-8 HOP LEE, THE CHINESE SLAVE DE.ALER. At length, Sing Ho threw up his hands in a gesture Qf despair. "What now?" demanded Old King Brady. "My sister Te-Lala!" exclaimed Sing Ho. "What of her'?" "She is in San Francisco." "Go on. Tell me what' your countryman has made known in full." "My sister 'arrived in Chinatown last night with some Chinese girls who were conducted by the men m the service of Hop Lee." "Who is Hop Lee?" "The great Chinese slave dealer and chief of Highbinders. ' "Oh And how did your sister fall into the hands -0f the slave dealer's men?" "I know not. My friend here cannot tell. A ship from China made this port last night; but I went to meet it, and I was told that no Chinese came by You know the law. No Chinese emigrants are admitted. I expected my sister would come by the underground route, as we call it, by way of the Cana.Ciian Pacific Line, from the coast. That we might no longer be separated,, I was willing to smuggle my sister into the country. Now, I am punished. The slave dealer has her." "Help me and I'll help you," said Old King Brady. "How do you mean?" "Help me ferret out the truth about the death of Blake Moore, and I'll help you rescue your sister." For a moment Sing Ho hesitated. The detectives saw that a struggle between !ove for his sister and fear of the Highbinders was going on in his mind. he exclaimed: "I will stay I will help you, for I know if Old King Brady and his partner will help me, I shall res -cue my sister from Hop Lee, the slave dealer." "Bravo!" exclaimed Harry. "Good!" said the elder officer. "Now, Sing Ho, I want to question you," the latter added. "Proceed," said the Chinaman. "Do you hapven to know an American gentleman who frequents Chinatown and who is an opium fiend?" "I know a good m .any such." "Do you know one who looks like this ?" 01\i King Brady went on and described the man whom Dr. Raymond had seen with Edna Morton in Chinatown. "Yes, I know that man surely." Old King Bvady uttered an exclamation of gratification. Good We're getting on a bit," said he to Harry. "Yes, so I think," the latter assented. "What is the name of the man whom I described?" asked the veteran, turning to Sing Ho. "Captain Barnabas." "What do you know about him?" "I know he is an opium smuggler, and that he in league with Hop Lee, the Chinese slave dealer." "Ha I hope to strike Captain Barnabas' tra soon," said Old Kmg Brady. And Harry added : "And I think Captam Barnabas may unwitting! lead us to the girl we seek." "I hope so." "But now, Sing Ho, go on and tell me all you kno about Captain Barnabas." "I will. He is an opium fiend. He loves to hit th pipe. When he is in San Francisco he spends mos of his time in Chinatown. When he is away I bcliev he is aboard a vessel which he owns, and which is a opium ship-a smuggler, you understand ?" Is that all?" "No. Captain Barnabas is a great friend of Ho Lee, and he has an elegant home somewhere in Chin town. They say it is filled with beautiful Chines girls, who arc his slaves." "How did you learn all this ?" "Can you ask?" "Of course, I suppose you found it all out while yo were secretly spying in Chinatown as a revenue d tective." "Yes." "Do you happen to have any clew to the locatio of Captain Barnabas' mansion in Chinatown?" "No, but I know where Hop Lee dwells." "Good!" "Captain Barnabas frequently visits Hop Lee." "I see what you are thinking about." "I think we can yet find Captain Barnabas' hou by watching Hop Lee's place." Yes. And if Captain Barnabas coi;nes there will track him to his. home when he leaves." "That's it." "Well, Sing Ho, then it's agreed that you will with us to-night ?" "Yes. But I'll go in disguise." Of course." "I'll make up as a nigger." "All right. But I say, if you knew Captain Barn bas and Hop Lee were opium smugglers, why did yo not cause their arrest?" "Because I did not have anyone save myself tote tify against them." And you knew no court would accept ported evidence of a Chinaman ?" "That's it." "We I, Harry and I will meet you at the corne of W and H streets, at nine o'clock to-nigh We shall be in disgmse. But if you give us the secre sign of the Secret Service we shall know you." All right. But something makes me feel afrai the High binders will spot me and kill me to-night,' answered Sing Ho, shuddering. Soon after that the two detectives left him.


HOP LEE, THE CHINESE SL.A. VE DEALER. 9 CHAPTER V. IN A HOUSE OF MYSTERY. HEN Old King BradJ' and Harry left the house of Chinese revenue spy they proceeded to their I. hen they were in the room of the veteran, Harry have been thinking t _hat it's hardly likely that shall make any discovery of importance in the e in which Blake Moore's body was found." ou have that idea because the officers who have dy searched the den have discovered no c w to 1ystery in it?" es.'1 ell, Harry, I want to see the interior of that I e for myself. I have a strong mental impresthat something important may come of it." f course, I trust you may be disappointep." ince the Chinese know the police have spotted iouse, we shall have to get into it secretly, or the ces are we may be set upon by the Mongolian sins." hat's so." ing Ho is right enougljl to fear the Highbinde is indeed, for they are a desperate league of ere rs." f cou1se we shall go to Chinatown as China'o I supposed." e officers continued to converse for some time, e need not record their further remarks. hour or so after supper, Old King Brady said arry: tis time that we attended to our make-up." es, let's get into our disguises at once." e'll take them to the cheap lodging house down street. For as no Chinamen arc allowed in ostelry, it would not do for us to be seen going f it." I ertainly not." little later Old King Brady and Harry left the ch carried a valise. ey went straight to the lodging house of which Ider offic e r had spoken. ere they secured a room. din half an hour they reappeared on the street, ctly made up as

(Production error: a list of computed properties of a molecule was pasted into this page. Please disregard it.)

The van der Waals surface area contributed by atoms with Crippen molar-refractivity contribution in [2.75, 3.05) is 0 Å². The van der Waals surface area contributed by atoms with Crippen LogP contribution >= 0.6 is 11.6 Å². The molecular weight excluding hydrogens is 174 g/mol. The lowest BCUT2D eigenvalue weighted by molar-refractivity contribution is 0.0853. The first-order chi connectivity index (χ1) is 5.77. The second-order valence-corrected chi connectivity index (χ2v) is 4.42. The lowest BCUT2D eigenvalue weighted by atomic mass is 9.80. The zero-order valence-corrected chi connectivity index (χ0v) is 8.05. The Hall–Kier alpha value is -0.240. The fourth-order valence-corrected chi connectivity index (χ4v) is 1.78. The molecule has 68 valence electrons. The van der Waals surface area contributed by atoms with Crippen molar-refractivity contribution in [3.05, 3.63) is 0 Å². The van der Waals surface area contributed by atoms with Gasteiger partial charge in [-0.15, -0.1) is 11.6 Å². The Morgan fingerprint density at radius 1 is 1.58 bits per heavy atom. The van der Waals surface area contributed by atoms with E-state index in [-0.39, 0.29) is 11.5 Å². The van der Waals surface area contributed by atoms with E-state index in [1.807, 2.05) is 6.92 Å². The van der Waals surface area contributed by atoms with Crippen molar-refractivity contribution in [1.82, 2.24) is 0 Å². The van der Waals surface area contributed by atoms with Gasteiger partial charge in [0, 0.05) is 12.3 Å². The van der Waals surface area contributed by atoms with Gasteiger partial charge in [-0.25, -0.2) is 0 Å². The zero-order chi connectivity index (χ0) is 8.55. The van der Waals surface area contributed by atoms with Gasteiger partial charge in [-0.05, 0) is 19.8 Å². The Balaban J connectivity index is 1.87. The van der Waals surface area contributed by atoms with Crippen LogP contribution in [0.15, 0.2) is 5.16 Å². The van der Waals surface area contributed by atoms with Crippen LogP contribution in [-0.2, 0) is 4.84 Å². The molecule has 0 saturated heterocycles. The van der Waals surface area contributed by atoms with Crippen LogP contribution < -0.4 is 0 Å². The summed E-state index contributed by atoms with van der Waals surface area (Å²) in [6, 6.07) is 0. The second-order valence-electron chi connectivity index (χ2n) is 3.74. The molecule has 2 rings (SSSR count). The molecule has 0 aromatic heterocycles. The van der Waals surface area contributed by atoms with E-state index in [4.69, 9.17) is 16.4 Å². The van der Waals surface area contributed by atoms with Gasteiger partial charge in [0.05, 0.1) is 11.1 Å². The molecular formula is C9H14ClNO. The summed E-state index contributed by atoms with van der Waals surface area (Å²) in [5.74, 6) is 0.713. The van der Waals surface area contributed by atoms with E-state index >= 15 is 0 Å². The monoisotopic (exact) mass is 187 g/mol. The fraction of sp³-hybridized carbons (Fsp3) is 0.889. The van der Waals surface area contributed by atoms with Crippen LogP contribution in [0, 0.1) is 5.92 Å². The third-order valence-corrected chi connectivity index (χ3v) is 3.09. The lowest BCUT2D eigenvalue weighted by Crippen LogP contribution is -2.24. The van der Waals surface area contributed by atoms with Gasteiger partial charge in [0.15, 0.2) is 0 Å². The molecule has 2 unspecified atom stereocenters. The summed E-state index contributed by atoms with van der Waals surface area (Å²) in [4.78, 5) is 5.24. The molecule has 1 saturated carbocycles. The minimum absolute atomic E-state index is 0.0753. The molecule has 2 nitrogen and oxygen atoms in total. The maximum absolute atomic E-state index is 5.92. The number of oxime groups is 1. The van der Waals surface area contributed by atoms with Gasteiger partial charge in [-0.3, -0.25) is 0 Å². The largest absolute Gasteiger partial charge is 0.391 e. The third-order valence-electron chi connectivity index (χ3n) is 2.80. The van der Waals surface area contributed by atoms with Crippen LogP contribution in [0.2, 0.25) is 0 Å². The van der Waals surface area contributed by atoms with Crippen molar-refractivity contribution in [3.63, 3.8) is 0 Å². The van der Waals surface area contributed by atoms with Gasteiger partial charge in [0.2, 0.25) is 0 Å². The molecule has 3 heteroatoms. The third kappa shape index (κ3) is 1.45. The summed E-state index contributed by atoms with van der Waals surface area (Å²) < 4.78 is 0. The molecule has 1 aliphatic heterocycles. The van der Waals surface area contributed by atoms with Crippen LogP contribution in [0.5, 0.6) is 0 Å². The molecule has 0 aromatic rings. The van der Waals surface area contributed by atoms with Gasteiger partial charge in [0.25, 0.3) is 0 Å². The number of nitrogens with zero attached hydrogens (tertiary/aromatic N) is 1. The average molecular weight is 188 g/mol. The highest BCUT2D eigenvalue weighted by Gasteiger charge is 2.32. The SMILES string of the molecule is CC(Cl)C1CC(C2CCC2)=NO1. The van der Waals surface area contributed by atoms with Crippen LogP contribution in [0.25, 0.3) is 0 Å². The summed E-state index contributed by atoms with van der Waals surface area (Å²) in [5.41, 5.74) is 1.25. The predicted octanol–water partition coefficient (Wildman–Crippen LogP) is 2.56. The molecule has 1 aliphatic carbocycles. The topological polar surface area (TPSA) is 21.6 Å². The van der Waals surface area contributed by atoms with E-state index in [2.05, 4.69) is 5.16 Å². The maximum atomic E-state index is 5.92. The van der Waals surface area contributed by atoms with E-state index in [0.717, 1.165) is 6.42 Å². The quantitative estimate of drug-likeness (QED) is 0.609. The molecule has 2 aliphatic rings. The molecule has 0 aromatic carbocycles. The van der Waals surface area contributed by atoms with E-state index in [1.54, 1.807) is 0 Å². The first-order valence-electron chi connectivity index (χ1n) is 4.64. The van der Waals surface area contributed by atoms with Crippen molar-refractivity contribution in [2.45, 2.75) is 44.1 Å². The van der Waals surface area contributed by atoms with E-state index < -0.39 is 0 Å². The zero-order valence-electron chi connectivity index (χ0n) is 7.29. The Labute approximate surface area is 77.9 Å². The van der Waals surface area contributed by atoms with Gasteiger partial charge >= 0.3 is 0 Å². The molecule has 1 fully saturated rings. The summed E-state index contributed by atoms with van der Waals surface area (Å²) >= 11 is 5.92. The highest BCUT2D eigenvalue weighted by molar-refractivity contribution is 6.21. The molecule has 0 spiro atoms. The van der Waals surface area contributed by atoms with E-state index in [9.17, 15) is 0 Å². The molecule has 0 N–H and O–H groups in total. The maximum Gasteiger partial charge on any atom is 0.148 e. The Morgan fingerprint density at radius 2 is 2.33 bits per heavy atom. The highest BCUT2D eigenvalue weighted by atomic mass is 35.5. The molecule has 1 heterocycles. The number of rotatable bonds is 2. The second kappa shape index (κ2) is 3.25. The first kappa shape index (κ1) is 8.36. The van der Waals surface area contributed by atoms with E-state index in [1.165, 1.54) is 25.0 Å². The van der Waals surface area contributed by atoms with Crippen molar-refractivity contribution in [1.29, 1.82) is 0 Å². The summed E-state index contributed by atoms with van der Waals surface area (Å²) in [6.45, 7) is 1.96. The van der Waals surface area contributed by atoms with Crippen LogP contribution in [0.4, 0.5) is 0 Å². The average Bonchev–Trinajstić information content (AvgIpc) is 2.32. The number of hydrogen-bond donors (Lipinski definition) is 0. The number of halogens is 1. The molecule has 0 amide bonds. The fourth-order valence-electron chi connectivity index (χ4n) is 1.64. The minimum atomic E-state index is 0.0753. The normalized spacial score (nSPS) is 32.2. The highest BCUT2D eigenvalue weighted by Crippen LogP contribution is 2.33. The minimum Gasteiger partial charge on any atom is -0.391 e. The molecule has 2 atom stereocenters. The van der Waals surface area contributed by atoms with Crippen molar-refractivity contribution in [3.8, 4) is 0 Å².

I 10 HOP LEE, THE CHINESE SLAVE DEALER. walked at a distance of about ten paces in their rear. lurk within, afte r waiting for several moments t In this order the trio entered Chinatown. trio softly enLered the house. But when they were well within the boundary of the Old King Brady carried a small dark l:antern in h quarters occupied exclusively by the Mongolian poppocket. ulace, Sing Ho quickened his pace. This he produced. Suddenly he passed the two officers. As he had lighted the lantern before he set out f And without looking at them, he whispered: Chinatown, in order to procure a light now he "Follow. I'll show a short cut to the house we're only to draw the slide of his bull's-eye. bound for." This he did. A moment later Sing Ho dodged into a narrow As the gloom was illumin ated Old King Brady a alley. his companion saw that they were alone in a lar After him proceeded the two officers. room of the house of deadly reputation. For some time after that 'they followed the dis"Do you know jus t where the dead body of Bla guised Chinaman, and nothing occured to make them Moore was found in this house?" asked the elder o think that the Celestials whom they passed had the cer of Sing Ho, in a whisper. least suspicion that they were not what they "Yes, the body was found in the room at the he to b e of yonder flight of stairs." Finally, Sing Ho paused. The place where he halt-. As the Chinaman spoke he indicated an open doo ed was in a dark and narrow street. Through this the others saw the)>eginning of Looking about in the gloom, the de .tectives saw no steep flight of stairs. one. "I'll steal up the stairs, and listen I'll give a lo A little further on they sa\v a house which was whistle if there is no one int.he room above!" add taller than those near it. Sing Ho. Sing Ho glided close to the officers and whispered : "Very well. Make haste," Old King Brady r e pl i e ''The tall house yonder is the one we want." Sing Ho passed noiselessly up the stairs and .There is no light in it," said Old King Brady. mediately disappeared from the officers' sight. "No. 1 told you the opium men and the slave They waited for his signal.. dealer o longer really used it, but occasionally they Several moments elapsed. make a pretense of doing so. Evidently they want to "Sing Ho is taking a long time to find out if the keep the attention of the police fixed on that house, is anyone in the room upstairs," whispered Harry so that the officers will not search for their new store-length. house and slave mart," answered the disguised China-"That's so. I don t like the looks of tl1is." man. "Nor do I." "Well, I'll scout up to the house. Wait here," "Sing Ho may have been surprised by hidd said Old King Brady. foes." Harry and Sing Ho assented. "Of course. Let's go up cautiously, an. d try to fi The glided away. I out what has happened to him." In a moment he disappeared in the gloom. "All right, Harry." Harry and the Chinaman stood still and awaited "Let me go first. If there is danger, I WOl:lld rath his return. Ten minutes elapsed. the enemy should strike at me, before they rea Then Old King Brady reappeared. you,'' said Harry. "Come on" said he "there is no cne on the watch "You are a brave and noble lad, Harry." ' s near the house." "Ah. There's ing Ho's whistle?" "I'll show the way to the rear door," proposed "Yes," answered Old King Brady. Sing Ho. Just then a low whistle sounded from the head "All right. I'll let you act as leader." the stairs. As the veteran so assented the Chinaman glided The next moment Harry sprang up the flight wi away. Foll